The North East Ambulance Service NHS Trust’s chief operating officer shares his passion for the game, his favourite courses and his best golfing memories
Starting his career as an apprentice motor mechanic at the age of 16, Paul Liversidge didn’t plan on following his father into the ambulance service. A chance job offer as a patient transport driver has led to a career spanning 36 years in roles across the North East. In 2017 he was awarded the Queen’s Ambulance Service Medal for distinguished service and today he handles operations stretching across the North of England from his office on the banks of the Tyne. Away from work, he loves nothing more than heading to the golf course, here’s more…
1 How much golf do you manage to fit in? I play most weekends as a member of Backworth Golf Club and as part of a society playing out of the local CIU club. I’ve improved a lot since joining a club for the first time six years ago, getting my handicap to 11, and I want to get that down to single figures next year.
2 How did you get into golf? I played a little bit when I was younger but nothing serious before shift work and football got in the way. I’ve been part of the society for nine years now and joined Backworth when I got sick of hacking up the courses and wanted to improve.
3 Which is your favourite course in the North East? I love playing new courses and have played a lot in the region. A couple of my favourites are Hexham and Wynyard – I seem to have played good golf at both which helps!
4 And further afield? Our society goes away every year and we’ve played in Scotland and across Yorkshire – Oulton Hall is a real favourite. I’ve also played in Las Vegas, which was an interesting experience out in the desert.
5 What’s your best ever round? A nett 63 at Backworth.
6 Which is your favourite golfing memory? I love the camaraderie of society golf, particularly when we travel. Mixing with a big group of like-minded people on and off the golf course over a weekend is brilliant. Those experiences are certainly my favourites in golf.
7 What about embarrassing moments? There are plenty from my early days playing golf, though I’ve tried to block them out! I’ve fallen backwards into a bunker on a golf trip, which still gets talked about too regularly.
8 Do you have any superstitions? No, though I’ve seen some interesting ones from others over the years.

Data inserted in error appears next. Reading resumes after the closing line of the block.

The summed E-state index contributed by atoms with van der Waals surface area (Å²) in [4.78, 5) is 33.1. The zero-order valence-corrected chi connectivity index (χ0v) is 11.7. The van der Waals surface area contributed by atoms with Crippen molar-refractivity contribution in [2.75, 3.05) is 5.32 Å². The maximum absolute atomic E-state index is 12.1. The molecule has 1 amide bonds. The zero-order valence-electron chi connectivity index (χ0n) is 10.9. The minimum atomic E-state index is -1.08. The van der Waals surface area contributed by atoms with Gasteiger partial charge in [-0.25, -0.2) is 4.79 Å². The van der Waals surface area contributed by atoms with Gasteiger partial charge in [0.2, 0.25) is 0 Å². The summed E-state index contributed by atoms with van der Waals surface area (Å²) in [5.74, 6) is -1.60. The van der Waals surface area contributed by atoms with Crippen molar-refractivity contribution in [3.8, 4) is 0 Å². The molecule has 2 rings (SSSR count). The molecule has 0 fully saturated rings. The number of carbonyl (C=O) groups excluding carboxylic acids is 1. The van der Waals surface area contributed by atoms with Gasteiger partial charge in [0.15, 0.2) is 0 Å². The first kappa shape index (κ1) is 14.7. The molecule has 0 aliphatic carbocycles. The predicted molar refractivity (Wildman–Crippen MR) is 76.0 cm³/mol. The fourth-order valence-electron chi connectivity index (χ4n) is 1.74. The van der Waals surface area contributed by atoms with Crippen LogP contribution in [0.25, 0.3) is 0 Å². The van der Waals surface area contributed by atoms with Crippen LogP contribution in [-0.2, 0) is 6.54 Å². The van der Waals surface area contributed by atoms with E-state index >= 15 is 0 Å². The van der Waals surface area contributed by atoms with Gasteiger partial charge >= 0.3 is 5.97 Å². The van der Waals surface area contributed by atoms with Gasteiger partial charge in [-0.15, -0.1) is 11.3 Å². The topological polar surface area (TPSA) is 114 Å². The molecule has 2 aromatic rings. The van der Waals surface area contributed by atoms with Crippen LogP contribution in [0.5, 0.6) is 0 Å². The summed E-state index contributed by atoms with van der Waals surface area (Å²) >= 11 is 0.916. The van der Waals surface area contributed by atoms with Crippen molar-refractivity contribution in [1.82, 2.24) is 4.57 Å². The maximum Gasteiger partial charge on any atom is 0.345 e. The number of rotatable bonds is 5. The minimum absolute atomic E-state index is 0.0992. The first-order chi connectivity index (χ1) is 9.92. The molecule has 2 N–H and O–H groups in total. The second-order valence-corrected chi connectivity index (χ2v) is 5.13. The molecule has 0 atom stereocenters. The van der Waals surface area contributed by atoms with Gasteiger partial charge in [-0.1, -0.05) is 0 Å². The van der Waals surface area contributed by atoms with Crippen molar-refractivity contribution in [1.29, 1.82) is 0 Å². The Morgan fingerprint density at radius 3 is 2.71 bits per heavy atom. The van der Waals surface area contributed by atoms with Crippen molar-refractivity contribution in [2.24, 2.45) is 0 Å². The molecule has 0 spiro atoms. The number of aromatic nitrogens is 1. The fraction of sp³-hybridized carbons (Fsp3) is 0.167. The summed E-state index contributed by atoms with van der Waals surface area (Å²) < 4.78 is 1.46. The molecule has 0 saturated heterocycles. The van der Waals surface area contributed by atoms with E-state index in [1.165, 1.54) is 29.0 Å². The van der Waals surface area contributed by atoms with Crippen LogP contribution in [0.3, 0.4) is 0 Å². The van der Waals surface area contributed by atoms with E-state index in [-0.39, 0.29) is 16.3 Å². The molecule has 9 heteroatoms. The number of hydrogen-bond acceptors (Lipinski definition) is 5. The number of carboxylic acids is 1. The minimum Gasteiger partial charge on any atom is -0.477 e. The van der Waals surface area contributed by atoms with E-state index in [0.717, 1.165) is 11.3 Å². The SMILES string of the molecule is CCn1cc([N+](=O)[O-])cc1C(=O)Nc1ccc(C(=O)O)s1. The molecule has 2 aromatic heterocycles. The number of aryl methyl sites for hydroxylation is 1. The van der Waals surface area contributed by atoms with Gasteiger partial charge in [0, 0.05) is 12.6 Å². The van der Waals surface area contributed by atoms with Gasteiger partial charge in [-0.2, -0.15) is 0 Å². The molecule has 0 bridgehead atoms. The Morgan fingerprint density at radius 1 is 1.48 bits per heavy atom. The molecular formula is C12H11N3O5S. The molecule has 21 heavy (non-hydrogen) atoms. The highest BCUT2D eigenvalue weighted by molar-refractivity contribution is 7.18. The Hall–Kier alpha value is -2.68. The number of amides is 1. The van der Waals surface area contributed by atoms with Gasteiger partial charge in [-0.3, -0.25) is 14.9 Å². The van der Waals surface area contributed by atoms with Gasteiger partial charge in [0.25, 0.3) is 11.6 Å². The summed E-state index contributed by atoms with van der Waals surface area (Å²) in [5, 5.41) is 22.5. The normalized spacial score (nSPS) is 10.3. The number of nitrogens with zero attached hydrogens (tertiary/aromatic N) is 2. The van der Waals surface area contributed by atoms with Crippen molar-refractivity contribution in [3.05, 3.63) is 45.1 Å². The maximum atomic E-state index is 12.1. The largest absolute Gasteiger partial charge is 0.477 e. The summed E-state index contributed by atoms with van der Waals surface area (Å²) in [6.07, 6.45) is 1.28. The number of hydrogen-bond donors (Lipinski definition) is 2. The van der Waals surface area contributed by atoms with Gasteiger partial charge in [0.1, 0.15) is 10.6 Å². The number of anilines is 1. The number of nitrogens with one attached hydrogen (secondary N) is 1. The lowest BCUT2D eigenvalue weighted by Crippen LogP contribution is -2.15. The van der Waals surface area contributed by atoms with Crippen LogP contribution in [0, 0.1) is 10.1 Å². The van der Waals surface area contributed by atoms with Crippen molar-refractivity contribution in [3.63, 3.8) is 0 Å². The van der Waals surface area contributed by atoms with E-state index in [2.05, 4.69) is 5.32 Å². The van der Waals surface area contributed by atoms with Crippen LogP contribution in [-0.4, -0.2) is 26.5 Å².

9 What are your strengths on the course? I would say my driving – when that’s going well I tend to have a good score in me. I can get hot with the putter at times too.
10 And your weaknesses? My consistency, particularly with my irons. When my driving is good it can hide my weakness with the irons a bit.
11 Which is your favourite club? My 3/4 Cobra hybrid which goes roughly 175 yards and is perfect for so many shots around Backworth.
12 Who is your best golfing friend? Maurice Guthrie, a neighbour who plays in the golf society and at Backworth. We play together most weekends. Though we play a lot of golf together, I equally enjoy being drawn out at the club and getting to play with new people. There’s something really interesting about spending four hours with people and getting to know them while playing golf.
It’s a fantastic way to unwind and relax away from the office and the phone. I tend to do a lot of thinking on the golf course and can work through some complicated and stressful situations in the course of four hours in the fresh air. Sometimes it is a little too much for the golf course, but it certainly helps being out concentrating on something new.
14 Who is your favourite tour player? I’ve really enjoyed Tiger Woods’ return to the top of the game. To go through the surgeries he has and still compete with all the young guys out there is remarkable.
15 Which event do you enjoy watching? The Ryder Cup is very special in golf. Having played so much football over the years, seeing that team aspect on the golf course is fantastic.
16 Who do you admire? Individual sportspeople take on so much more pressure than those in team sports so I would lean towards them – people like Tiger Woods and Usain Bolt who have reached the pinnacle of their sports.
17 Which three people would join you in your dream fourball? I’d fill it with North East sportspeople to hear about all their experiences – I couldn’t begin to pick just three though!
18 If I could offer you a lottery win or a scratch handicap, which would you choose? At 56 years old, it would have to be scratch.